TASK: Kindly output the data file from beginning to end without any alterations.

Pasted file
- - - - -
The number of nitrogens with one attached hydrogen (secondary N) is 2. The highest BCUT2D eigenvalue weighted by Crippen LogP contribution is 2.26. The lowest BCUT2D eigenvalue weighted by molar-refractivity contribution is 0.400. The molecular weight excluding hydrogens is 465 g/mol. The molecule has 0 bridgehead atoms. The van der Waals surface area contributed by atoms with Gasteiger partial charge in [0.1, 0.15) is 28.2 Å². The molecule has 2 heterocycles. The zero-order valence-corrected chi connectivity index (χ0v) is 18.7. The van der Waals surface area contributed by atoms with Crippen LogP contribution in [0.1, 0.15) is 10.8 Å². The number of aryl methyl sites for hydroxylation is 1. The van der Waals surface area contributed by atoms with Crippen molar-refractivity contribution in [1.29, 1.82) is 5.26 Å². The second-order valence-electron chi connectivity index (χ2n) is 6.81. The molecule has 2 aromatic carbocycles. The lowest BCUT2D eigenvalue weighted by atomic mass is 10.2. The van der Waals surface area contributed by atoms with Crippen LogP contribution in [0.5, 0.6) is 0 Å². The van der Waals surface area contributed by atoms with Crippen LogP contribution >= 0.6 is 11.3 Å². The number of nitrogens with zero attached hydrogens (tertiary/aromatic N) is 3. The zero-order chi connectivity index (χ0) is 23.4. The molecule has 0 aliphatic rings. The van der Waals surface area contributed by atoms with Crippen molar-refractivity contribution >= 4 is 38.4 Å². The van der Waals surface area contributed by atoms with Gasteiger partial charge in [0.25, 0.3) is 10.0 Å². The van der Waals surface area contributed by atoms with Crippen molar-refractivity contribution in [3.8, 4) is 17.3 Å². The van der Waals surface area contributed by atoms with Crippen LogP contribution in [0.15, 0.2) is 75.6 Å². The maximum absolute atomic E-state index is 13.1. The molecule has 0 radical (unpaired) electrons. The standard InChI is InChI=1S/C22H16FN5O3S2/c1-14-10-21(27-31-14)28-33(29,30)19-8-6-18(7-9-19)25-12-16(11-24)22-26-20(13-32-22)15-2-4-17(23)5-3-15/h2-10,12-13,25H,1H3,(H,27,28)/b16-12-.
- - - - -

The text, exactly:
The number of nitrogens with one attached hydrogen (secondary N) is 2. The highest BCUT2D eigenvalue weighted by Crippen LogP contribution is 2.26. The lowest BCUT2D eigenvalue weighted by molar-refractivity contribution is 0.400. The molecular weight excluding hydrogens is 465 g/mol. The molecule has 0 bridgehead atoms. The van der Waals surface area contributed by atoms with Gasteiger partial charge in [0.1, 0.15) is 28.2 Å². The molecule has 2 heterocycles. The zero-order valence-corrected chi connectivity index (χ0v) is 18.7. The van der Waals surface area contributed by atoms with Crippen LogP contribution in [0.1, 0.15) is 10.8 Å². The number of aryl methyl sites for hydroxylation is 1. The van der Waals surface area contributed by atoms with Crippen molar-refractivity contribution in [1.29, 1.82) is 5.26 Å². The second-order valence-electron chi connectivity index (χ2n) is 6.81. The molecule has 2 aromatic carbocycles. The lowest BCUT2D eigenvalue weighted by atomic mass is 10.2. The van der Waals surface area contributed by atoms with Crippen LogP contribution in [0.5, 0.6) is 0 Å². The van der Waals surface area contributed by atoms with Crippen LogP contribution >= 0.6 is 11.3 Å². The number of nitrogens with zero attached hydrogens (tertiary/aromatic N) is 3. The zero-order chi connectivity index (χ0) is 23.4. The molecule has 0 aliphatic rings. The van der Waals surface area contributed by atoms with Crippen molar-refractivity contribution >= 4 is 38.4 Å². The van der Waals surface area contributed by atoms with Gasteiger partial charge in [0.25, 0.3) is 10.0 Å². The van der Waals surface area contributed by atoms with Crippen molar-refractivity contribution in [3.8, 4) is 17.3 Å². The van der Waals surface area contributed by atoms with Crippen LogP contribution in [0.15, 0.2) is 75.6 Å². The maximum absolute atomic E-state index is 13.1. The molecule has 0 radical (unpaired) electrons. The standard InChI is InChI=1S/C22H16FN5O3S2/c1-14-10-21(27-31-14)28-33(29,30)19-8-6-18(7-9-19)25-12-16(11-24)22-26-20(13-32-22)15-2-4-17(23)5-3-15/h2-10,12-13,25H,1H3,(H,27,28)/b16-12-.